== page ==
Venomous snakes and climate change: ophidism as a dynamic problem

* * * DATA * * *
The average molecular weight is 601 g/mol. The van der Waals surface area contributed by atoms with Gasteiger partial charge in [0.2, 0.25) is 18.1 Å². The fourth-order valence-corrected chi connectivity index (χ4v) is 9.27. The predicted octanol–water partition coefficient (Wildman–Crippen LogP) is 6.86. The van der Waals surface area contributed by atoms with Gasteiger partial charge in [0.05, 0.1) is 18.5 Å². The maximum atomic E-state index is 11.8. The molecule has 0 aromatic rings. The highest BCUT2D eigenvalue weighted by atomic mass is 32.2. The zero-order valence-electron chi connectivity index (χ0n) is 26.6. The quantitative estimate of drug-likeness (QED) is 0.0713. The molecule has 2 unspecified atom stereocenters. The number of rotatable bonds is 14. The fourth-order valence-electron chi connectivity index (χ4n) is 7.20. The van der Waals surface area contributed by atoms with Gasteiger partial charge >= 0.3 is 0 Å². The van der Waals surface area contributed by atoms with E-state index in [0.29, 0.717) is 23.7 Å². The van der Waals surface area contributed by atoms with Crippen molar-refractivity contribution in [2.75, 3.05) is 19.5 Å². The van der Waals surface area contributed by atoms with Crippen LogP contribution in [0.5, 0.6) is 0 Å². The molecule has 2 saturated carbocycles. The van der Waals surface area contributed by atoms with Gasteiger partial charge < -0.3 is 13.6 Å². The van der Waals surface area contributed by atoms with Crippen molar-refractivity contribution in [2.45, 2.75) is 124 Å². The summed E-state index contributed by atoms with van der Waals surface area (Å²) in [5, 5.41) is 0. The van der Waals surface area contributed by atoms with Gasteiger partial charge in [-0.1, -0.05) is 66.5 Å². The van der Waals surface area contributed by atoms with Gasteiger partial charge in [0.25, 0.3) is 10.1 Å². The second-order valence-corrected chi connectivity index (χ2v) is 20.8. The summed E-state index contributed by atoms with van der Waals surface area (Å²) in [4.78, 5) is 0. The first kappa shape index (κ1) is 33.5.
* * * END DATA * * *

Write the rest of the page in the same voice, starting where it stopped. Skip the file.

Snakebite envenoming is an important public health problem worldwide and addressing this issue has turned into a challenge for applied science. In this sense, the study of the distributional patterns of problematic snakes is central in terms of public health. Global Climate Change is affecting the distributional ranges of snakes, so that decisions regarding treatment of ophidism (poisoning by snake venom) may also change spatially and/or temporally. Here, we assessed suitable climate spaces at present conditions and estimated potential future changes in the distributions of the five southernmost venomous snakes, responsible for almost 99 % of accidents in Argentina, by implementing an ensemble of forecasts between different algorithms and scenarios for 2030 and 2080. Present suitable climate spaces showed high concordance with known distribution of the species. Future projections show moderate “north to south” displacements of the snakes’ suitable climate spaces, implying potential increments of suitable spaces in human populated areas in Argentina. Our results suggest the necessity of considering ophidism as a dynamic problem. In this regard, the analyses implemented here are useful tools in improving the assessment of snakebite envenoming in light of global climate change.